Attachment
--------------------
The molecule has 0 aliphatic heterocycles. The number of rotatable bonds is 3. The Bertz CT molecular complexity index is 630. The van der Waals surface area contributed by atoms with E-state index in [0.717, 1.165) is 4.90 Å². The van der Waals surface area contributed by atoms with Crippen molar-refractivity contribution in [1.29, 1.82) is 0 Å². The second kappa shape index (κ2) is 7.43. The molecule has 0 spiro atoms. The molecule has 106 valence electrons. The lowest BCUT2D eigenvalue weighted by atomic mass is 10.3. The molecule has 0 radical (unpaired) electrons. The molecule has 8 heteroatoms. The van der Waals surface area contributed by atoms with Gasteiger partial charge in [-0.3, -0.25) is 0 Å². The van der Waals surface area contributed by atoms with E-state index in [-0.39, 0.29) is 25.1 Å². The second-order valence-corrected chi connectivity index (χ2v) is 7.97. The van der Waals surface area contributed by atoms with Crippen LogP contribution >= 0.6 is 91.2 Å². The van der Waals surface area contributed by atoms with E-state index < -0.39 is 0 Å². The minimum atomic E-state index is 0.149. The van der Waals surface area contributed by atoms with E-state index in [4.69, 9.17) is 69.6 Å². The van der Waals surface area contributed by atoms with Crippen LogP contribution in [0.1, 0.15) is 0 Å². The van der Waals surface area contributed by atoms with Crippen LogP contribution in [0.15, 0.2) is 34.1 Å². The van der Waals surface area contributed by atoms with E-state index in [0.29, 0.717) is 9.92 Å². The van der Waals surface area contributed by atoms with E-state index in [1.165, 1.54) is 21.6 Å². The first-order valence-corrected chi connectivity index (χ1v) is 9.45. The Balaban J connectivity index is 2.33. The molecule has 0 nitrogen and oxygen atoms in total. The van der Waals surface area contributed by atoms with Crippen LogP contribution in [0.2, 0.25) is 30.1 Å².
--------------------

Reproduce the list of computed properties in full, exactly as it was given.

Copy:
The molecule has 0 aliphatic heterocycles. The number of rotatable bonds is 3. The Bertz CT molecular complexity index is 630. The van der Waals surface area contributed by atoms with E-state index in [0.717, 1.165) is 4.90 Å². The van der Waals surface area contributed by atoms with Crippen molar-refractivity contribution in [1.29, 1.82) is 0 Å². The second kappa shape index (κ2) is 7.43. The molecule has 0 spiro atoms. The molecule has 106 valence electrons. The lowest BCUT2D eigenvalue weighted by atomic mass is 10.3. The molecule has 0 radical (unpaired) electrons. The molecule has 8 heteroatoms. The van der Waals surface area contributed by atoms with Gasteiger partial charge in [-0.3, -0.25) is 0 Å². The van der Waals surface area contributed by atoms with E-state index in [-0.39, 0.29) is 25.1 Å². The second-order valence-corrected chi connectivity index (χ2v) is 7.97. The van der Waals surface area contributed by atoms with Crippen LogP contribution >= 0.6 is 91.2 Å². The van der Waals surface area contributed by atoms with E-state index < -0.39 is 0 Å². The minimum atomic E-state index is 0.149. The van der Waals surface area contributed by atoms with E-state index in [4.69, 9.17) is 69.6 Å². The van der Waals surface area contributed by atoms with Crippen LogP contribution in [0.1, 0.15) is 0 Å². The van der Waals surface area contributed by atoms with Crippen LogP contribution in [0.15, 0.2) is 34.1 Å². The van der Waals surface area contributed by atoms with E-state index in [0.29, 0.717) is 9.92 Å². The van der Waals surface area contributed by atoms with E-state index in [1.165, 1.54) is 21.6 Å². The first-order valence-corrected chi connectivity index (χ1v) is 9.45. The Balaban J connectivity index is 2.33. The molecule has 0 nitrogen and oxygen atoms in total. The van der Waals surface area contributed by atoms with Crippen LogP contribution in [0.2, 0.25) is 30.1 Å².